Volvo was recently named “Car Maker of the Year” by Telematics Update. The automaker was presented the award on June 2nd during the Telematics Update Automotive Congress in Detroit, Michigan.
Telematics Update recognized Volvo for their ongoing dedication to vehicle connectivity.
Volvo’s all-new XC90 reflects this more vividly than any other model. The interior of the XC90 is completely re-designed with a touch screen that serves the driver like never before. Gone are buttons in favor of a much more open, spacious and luxurious dashboard.
Steering wheel thumb controls, voice commands, available Heads Up Display and the optional 3D Surround Veiw Camera also give Volvo a tremendous advantage in driver connectivity.
“We take the best available technology and make it work in the most useful way for our customers,” said Klas Bendrik, Senior Vice President & CIO at Volvo Car Group.
As interactive technology and the push to incorporate it continues across the entire automotive industry, Volvo plans to stay ahead of the curve.
“With massive changes in this respect Volvo Cars is at the vanguard of this in-car technology revolution and we aim to constantly innovate and pioneer in the field of the connected car,” Bendrik said.
New features in Sensus Connect offer a wide selection of cloud-based applications. While varying by market, Internet radio, real-time location sharing and finding and paying for parking are some of the highlights.
A restaurant and popular attractions locator are features too.
Volvos, like the XC90, can schedule service visits with the Connected Service Booking application.
Sensus Connect will also offer Apple CarPlay and later Android Auto. These applications will further enhance driver connectivity with the Volvo interface.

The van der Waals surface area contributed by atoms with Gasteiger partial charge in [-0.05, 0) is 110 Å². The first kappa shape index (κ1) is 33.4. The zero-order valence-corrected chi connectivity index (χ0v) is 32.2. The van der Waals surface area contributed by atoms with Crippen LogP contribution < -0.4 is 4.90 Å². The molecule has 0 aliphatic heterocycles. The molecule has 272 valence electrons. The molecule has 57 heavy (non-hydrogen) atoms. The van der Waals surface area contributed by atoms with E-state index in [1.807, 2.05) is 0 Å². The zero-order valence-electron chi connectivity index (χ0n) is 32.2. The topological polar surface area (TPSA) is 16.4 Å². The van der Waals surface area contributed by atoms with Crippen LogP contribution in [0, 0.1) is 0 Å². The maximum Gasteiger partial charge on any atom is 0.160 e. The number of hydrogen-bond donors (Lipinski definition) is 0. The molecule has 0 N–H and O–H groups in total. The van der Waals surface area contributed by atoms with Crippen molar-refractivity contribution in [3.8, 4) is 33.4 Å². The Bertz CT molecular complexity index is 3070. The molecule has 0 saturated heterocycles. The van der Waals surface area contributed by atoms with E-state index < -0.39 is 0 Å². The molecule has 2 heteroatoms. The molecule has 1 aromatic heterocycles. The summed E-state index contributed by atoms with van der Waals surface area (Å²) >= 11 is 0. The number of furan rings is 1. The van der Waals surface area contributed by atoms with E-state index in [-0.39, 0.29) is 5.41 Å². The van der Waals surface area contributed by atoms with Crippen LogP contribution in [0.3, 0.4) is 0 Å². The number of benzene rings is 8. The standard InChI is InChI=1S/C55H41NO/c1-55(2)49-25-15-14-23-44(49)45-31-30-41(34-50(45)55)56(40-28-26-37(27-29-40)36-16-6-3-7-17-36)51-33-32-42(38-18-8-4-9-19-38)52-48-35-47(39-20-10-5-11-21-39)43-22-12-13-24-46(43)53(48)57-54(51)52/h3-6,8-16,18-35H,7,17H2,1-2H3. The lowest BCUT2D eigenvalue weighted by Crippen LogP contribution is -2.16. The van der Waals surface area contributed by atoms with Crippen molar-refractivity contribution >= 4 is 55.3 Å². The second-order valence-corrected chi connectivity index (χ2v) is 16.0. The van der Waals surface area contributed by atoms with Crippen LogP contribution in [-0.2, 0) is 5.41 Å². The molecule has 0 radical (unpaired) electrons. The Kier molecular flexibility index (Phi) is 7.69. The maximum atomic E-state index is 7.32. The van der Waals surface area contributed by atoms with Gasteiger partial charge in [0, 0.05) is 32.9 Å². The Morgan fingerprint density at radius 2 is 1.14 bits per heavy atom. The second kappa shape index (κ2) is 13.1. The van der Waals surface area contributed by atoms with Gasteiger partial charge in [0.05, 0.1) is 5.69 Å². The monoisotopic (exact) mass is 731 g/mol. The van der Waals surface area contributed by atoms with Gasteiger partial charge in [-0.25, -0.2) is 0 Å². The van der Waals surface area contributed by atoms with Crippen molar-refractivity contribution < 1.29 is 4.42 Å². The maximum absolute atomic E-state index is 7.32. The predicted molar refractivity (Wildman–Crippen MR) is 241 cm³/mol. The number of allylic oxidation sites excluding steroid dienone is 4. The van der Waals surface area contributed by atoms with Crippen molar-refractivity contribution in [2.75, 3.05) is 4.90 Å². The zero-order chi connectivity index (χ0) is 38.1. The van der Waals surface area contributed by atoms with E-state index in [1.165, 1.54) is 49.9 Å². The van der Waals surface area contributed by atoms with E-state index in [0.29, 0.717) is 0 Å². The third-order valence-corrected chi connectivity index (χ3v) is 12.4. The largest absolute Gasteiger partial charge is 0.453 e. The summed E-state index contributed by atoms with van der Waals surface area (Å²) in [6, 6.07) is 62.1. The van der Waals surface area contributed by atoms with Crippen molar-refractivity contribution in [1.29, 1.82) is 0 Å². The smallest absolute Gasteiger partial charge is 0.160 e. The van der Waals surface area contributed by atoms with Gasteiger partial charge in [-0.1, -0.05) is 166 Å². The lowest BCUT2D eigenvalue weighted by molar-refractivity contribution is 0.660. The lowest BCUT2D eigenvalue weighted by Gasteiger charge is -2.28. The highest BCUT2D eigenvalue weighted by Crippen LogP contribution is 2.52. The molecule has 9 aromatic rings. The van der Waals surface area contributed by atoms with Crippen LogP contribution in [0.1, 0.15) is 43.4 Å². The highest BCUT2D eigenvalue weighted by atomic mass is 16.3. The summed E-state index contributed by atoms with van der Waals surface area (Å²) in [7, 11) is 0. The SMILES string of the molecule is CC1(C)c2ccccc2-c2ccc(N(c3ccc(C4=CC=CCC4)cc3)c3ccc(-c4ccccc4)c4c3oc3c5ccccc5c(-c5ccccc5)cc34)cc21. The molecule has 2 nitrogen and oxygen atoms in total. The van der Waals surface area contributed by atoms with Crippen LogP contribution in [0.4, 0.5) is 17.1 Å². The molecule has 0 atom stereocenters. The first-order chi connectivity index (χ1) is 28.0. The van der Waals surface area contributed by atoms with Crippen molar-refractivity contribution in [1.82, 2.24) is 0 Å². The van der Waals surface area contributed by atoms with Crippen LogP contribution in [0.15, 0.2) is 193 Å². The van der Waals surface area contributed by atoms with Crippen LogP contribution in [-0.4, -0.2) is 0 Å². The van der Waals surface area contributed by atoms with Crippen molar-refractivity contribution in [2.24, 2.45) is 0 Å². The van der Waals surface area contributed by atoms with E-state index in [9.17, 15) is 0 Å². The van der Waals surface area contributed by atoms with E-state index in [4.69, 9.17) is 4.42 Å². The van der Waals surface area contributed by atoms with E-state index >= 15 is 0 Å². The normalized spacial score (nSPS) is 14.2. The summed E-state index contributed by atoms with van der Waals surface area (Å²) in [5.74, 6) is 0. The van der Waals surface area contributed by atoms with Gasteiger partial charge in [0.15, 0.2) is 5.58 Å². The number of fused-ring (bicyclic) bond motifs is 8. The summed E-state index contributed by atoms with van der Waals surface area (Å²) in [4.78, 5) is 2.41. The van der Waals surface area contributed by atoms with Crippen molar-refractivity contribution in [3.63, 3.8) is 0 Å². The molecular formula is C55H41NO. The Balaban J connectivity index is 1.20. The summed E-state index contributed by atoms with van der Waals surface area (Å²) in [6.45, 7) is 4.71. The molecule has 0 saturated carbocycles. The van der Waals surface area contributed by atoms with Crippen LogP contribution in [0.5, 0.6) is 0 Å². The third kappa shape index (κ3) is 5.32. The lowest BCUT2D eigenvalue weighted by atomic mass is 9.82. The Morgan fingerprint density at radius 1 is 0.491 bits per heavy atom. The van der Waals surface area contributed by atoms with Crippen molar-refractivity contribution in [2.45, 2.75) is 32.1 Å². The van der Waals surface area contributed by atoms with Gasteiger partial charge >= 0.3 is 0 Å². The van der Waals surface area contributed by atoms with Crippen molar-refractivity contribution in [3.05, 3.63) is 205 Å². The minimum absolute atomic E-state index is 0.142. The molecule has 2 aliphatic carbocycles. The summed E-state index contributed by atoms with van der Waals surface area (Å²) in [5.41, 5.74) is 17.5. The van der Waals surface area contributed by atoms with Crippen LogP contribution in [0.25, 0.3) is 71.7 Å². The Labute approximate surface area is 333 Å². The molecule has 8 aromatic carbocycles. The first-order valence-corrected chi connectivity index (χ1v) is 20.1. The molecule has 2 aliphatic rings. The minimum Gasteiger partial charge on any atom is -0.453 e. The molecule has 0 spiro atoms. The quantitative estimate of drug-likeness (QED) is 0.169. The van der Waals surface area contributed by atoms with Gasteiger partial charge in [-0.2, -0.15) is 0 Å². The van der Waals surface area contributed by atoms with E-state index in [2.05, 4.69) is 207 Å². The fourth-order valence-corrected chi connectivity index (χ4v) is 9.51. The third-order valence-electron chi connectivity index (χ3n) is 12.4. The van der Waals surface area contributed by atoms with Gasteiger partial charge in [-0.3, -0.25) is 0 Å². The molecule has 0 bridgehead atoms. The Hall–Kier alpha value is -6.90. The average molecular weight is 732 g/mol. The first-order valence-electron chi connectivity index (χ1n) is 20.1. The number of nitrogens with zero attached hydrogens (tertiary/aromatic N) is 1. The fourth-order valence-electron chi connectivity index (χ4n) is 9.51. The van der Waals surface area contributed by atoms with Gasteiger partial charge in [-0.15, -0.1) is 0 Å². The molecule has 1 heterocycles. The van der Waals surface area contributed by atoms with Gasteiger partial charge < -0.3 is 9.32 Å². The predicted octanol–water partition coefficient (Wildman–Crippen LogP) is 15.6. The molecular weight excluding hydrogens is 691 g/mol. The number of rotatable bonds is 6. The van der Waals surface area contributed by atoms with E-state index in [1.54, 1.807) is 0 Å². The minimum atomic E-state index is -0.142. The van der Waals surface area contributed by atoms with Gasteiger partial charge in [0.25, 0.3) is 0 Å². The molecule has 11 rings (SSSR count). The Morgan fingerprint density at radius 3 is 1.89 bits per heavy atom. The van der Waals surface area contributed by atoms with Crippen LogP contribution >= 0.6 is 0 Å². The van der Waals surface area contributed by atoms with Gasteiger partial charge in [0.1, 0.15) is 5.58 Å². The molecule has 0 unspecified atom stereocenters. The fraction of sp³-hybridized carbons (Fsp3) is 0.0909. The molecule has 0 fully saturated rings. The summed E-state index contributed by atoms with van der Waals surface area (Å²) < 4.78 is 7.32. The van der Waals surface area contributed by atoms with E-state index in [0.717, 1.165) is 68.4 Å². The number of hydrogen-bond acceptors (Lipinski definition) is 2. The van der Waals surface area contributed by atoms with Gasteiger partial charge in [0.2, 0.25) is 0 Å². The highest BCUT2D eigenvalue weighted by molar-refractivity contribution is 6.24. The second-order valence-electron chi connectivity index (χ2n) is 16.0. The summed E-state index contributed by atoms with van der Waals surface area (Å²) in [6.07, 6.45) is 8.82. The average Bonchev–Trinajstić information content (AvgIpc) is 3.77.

“It’s about using technology to provide tangible, real-life benefits, rather than providing technology just for the sake of it.” ~ Klas Bendrik of Volvo Cars
Sensus Connect also allows control, through the Volvo On Call app, of things like a timer to heat up or cool down the interior. A driver can also send destinations to the navigation or lock and unlock the doors.
The approach Volvo is using may have lasting impacts. This type of connectivity software, while providing many creature comforts and conveniences now, may become a pioneering stance in autonomous driving.
“Our vision is that cars will not only communicate with their drivers, but also with other vehicles and eventually broader society,” Bendrik said.
For Bendrik and the rest of the Volvo Cars team, the touch screen in the center of the XC90 is more than a mere center stack.
“By sharing relevant road safety data, Volvo cars could, in the very near future, help to improve the safety of other road users while at the same time helping to streamline traffic flow, reduce emissions and eventually infrastructure costs,” he said.
Photos: Volvo Car Corporation